Garlic scape cilantro pesto

12 Jun

Pesto is the word around here this summer, or pistou or pestare whichever you prefer. We’re going to grind up a lot of good stuff to make delicious sauces with bright, healthy flavor. Most of these sauces will be flavored with garlic.

There are many varieties of garlic out there, all of which seem to be very easy to grow. I love that it gets planted in October when many of the other garden chores have subsided. Garlic likes the cool fall to set down roots and when spring arrives, your first crop is already in for an early summer harvest.

I’ve got all kinds of ideas beyond the traditional basil/garlic/pine-nutty varieties of pesto. The key is flavor. It’s vibrant and summery and can be tailored to any cuisine.

This year, I will save some pesto for the winter months by freezing it. I plan to experiment with freezing pesto in ice-cube trays to thaw for dressings; in wide mouth mason jars for soups and stews or as a pizza/focaccia sauce and also large batches in freezer bags for pasta sauce or a quick hot or cold potato salad.

My first pesto of the season utilizes garlic scapes, which come from the hardneck variety of garlic as flowering stems that shoot up in the spring. For the bulbs to keep the energy and mature into garlic cloves instead of making seeds, the scapes must be broken off before they flower. For us, this happened right at the end of May and early June this year. Almost overnight we noticed curling stalks in comical ringlets winding around as if confused, looking for the sunshine. We intervened and found quite a bounty!

Note: break off or cut the scapes and wait to harvest the hardneck varieties until the bulbs are ready, up to several weeks.  In the picture above Jack has harvested some softneck (the type you find braided) garlic.  The kids enjoy harvesting both scapes and garlic.

I knew garlic scapes had good culinary use and flavor but had no idea how delicious they could be as a substitute for garlic cloves in pesto. I will grow hardneck garlic next year for the scapes alone! This year, we planted Rosso di Sulmona from GrowItalian.com.

The Viola Francese has always been my favorite because I like large purplish cloves and the flavor is wonderful but when I planted the Rosso seed garlic, I could tell this would be a keeper. The cloves were smaller and firmer with a nice reddish color, I also liked the pungency and the more assertive garlic flavor. I think it might hold up a little better in marinara or other sauces that cook a long time.

With all of those scapes, I decided to make pesto. My recipe is adapted from this article.

It is still somewhat early in the season so the basil isn’t yet bushy, but with the heat, the cilantro is starting to fade so I opted to use cilantro; you can use parsley or basil or a combination of several different types of herbs depending on your ultimate flavor goal.  You can make pesto with multiple herbs including dill, oregano, sage, fennel, marjoram, thyme, mint, etc., you get the picture. There are no hard and fast rules, be creative!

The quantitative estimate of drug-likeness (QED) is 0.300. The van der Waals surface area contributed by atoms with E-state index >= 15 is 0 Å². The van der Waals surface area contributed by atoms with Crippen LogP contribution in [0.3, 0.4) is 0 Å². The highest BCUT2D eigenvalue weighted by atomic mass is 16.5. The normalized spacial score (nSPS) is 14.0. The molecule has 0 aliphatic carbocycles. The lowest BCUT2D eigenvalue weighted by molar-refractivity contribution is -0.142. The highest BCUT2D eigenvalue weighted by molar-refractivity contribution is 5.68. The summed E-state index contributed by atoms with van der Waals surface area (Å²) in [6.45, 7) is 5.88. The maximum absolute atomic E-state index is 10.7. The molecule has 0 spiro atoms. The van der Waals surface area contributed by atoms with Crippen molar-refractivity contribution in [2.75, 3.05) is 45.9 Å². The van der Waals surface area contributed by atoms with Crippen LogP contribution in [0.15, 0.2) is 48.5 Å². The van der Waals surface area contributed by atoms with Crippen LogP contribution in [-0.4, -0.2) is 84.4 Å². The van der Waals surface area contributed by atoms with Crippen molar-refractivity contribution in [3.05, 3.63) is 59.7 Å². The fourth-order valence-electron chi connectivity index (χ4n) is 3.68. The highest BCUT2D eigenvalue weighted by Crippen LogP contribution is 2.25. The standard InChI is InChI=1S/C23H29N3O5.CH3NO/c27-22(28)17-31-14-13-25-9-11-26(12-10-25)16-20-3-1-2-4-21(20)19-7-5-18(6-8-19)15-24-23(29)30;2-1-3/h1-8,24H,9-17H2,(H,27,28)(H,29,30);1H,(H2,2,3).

Garlic scape and cilantro pesto

2 cups Garlic scapes flowers removed and chopped into small pieces.
1 cup walnuts
1 bunch cilantro
½ cup grated Parmesan cheese
¼ cup grated Pecorino cheese
Squeeze of lime
Pinch salt, pepper and cayenne to taste.

3/4+ cup olive oil

Put all ingredients in food processor fitted with the metal blade and add olive oil slowly as you process it.  Stop adding oil when the pesto is the consistency you desire.

This recipe makes a very garlicky pesto and with the cilantro it has a clean, fresh flavor. It can be used to season hummus, sour cream or plain yogurt for dips or dressings. I wanted a pesto with a strong enough flavor to hold up to ground up chicken for a chicken pesto stuffed sausage aka my June submission for the Charcuterie Challenge…

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2 Responses to “Garlic scape cilantro pesto”

  1. Eric Ting September 9, 2011 at 3:34 pm #

    Paul,

    This is a great blog. My wife and I really enjoyed reading it. It is a both a family friendly status site and place where helpful info is published; recipes and such.

    We tried the pesto sauce recipe and loved it. We didn’t follow the recipe exactly; we swapped the pecorino with locatelli romano. hope that is OK. My taste buds thought so.

    If my wife and I ever start a family, we’re gonna look to pink guitar farm for website/blog design inspirations.

    Best,
    Eric Ting, Omnicell guy.

    • pinkguitarfarm September 10, 2011 at 10:44 am #

      Eric,

      Thank you for checking out the site! We’re glad you enjoyed the content and are very excited that you tried the pesto recipe. Nice to hear about locatelli romano substitution, sounds wonderful! We encourage creativity with food; using what you have on hand, prefer, or is in season – it’s what makes cooking so fun.

      Stay tuned for continued updates about family life at Pink Guitar Farm.

      Best regards,

      Paul

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